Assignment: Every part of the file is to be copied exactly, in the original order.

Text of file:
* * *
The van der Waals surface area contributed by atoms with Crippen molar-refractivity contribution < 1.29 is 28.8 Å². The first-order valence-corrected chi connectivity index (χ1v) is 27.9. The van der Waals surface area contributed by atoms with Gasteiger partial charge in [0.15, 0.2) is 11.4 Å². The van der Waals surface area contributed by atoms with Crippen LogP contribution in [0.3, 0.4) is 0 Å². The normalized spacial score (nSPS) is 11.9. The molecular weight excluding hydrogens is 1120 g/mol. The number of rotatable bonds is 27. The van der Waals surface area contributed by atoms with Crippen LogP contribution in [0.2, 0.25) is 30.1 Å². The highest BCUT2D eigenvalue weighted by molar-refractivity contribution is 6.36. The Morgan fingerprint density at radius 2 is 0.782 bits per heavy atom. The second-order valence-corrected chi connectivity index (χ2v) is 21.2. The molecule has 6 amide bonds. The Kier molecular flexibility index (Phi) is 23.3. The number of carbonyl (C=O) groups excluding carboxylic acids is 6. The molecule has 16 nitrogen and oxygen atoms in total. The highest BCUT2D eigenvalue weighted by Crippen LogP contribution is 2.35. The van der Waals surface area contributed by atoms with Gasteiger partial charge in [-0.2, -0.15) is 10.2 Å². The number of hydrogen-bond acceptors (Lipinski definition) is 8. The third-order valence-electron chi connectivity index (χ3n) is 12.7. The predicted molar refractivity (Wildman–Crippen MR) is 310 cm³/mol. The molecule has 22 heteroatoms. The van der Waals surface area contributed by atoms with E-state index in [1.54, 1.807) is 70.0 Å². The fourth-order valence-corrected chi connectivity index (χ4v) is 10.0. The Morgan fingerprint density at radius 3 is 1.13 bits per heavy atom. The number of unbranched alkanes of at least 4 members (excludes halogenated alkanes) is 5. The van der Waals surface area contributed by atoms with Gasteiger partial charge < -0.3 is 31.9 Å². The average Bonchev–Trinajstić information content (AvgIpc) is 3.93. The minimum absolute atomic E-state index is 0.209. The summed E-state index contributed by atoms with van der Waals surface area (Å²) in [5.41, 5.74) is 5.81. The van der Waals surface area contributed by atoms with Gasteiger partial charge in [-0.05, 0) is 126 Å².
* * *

The van der Waals surface area contributed by atoms with Crippen molar-refractivity contribution < 1.29 is 28.8 Å². The first-order valence-corrected chi connectivity index (χ1v) is 27.9. The van der Waals surface area contributed by atoms with Gasteiger partial charge in [0.15, 0.2) is 11.4 Å². The van der Waals surface area contributed by atoms with Crippen LogP contribution in [0.3, 0.4) is 0 Å². The normalized spacial score (nSPS) is 11.9. The molecular weight excluding hydrogens is 1120 g/mol. The number of rotatable bonds is 27. The van der Waals surface area contributed by atoms with Crippen LogP contribution in [0.2, 0.25) is 30.1 Å². The highest BCUT2D eigenvalue weighted by molar-refractivity contribution is 6.36. The Morgan fingerprint density at radius 2 is 0.782 bits per heavy atom. The second-order valence-corrected chi connectivity index (χ2v) is 21.2. The molecule has 6 amide bonds. The Kier molecular flexibility index (Phi) is 23.3. The number of carbonyl (C=O) groups excluding carboxylic acids is 6. The molecule has 16 nitrogen and oxygen atoms in total. The highest BCUT2D eigenvalue weighted by Crippen LogP contribution is 2.35. The van der Waals surface area contributed by atoms with Gasteiger partial charge in [-0.2, -0.15) is 10.2 Å². The number of hydrogen-bond acceptors (Lipinski definition) is 8. The third-order valence-electron chi connectivity index (χ3n) is 12.7. The predicted molar refractivity (Wildman–Crippen MR) is 310 cm³/mol. The molecule has 22 heteroatoms. The van der Waals surface area contributed by atoms with E-state index in [1.54, 1.807) is 70.0 Å². The fourth-order valence-corrected chi connectivity index (χ4v) is 10.0. The Morgan fingerprint density at radius 3 is 1.13 bits per heavy atom. The number of unbranched alkanes of at least 4 members (excludes halogenated alkanes) is 5. The van der Waals surface area contributed by atoms with Gasteiger partial charge < -0.3 is 31.9 Å². The average Bonchev–Trinajstić information content (AvgIpc) is 3.93. The minimum absolute atomic E-state index is 0.209. The summed E-state index contributed by atoms with van der Waals surface area (Å²) in [5.41, 5.74) is 5.81. The van der Waals surface area contributed by atoms with Gasteiger partial charge in [-0.05, 0) is 126 Å².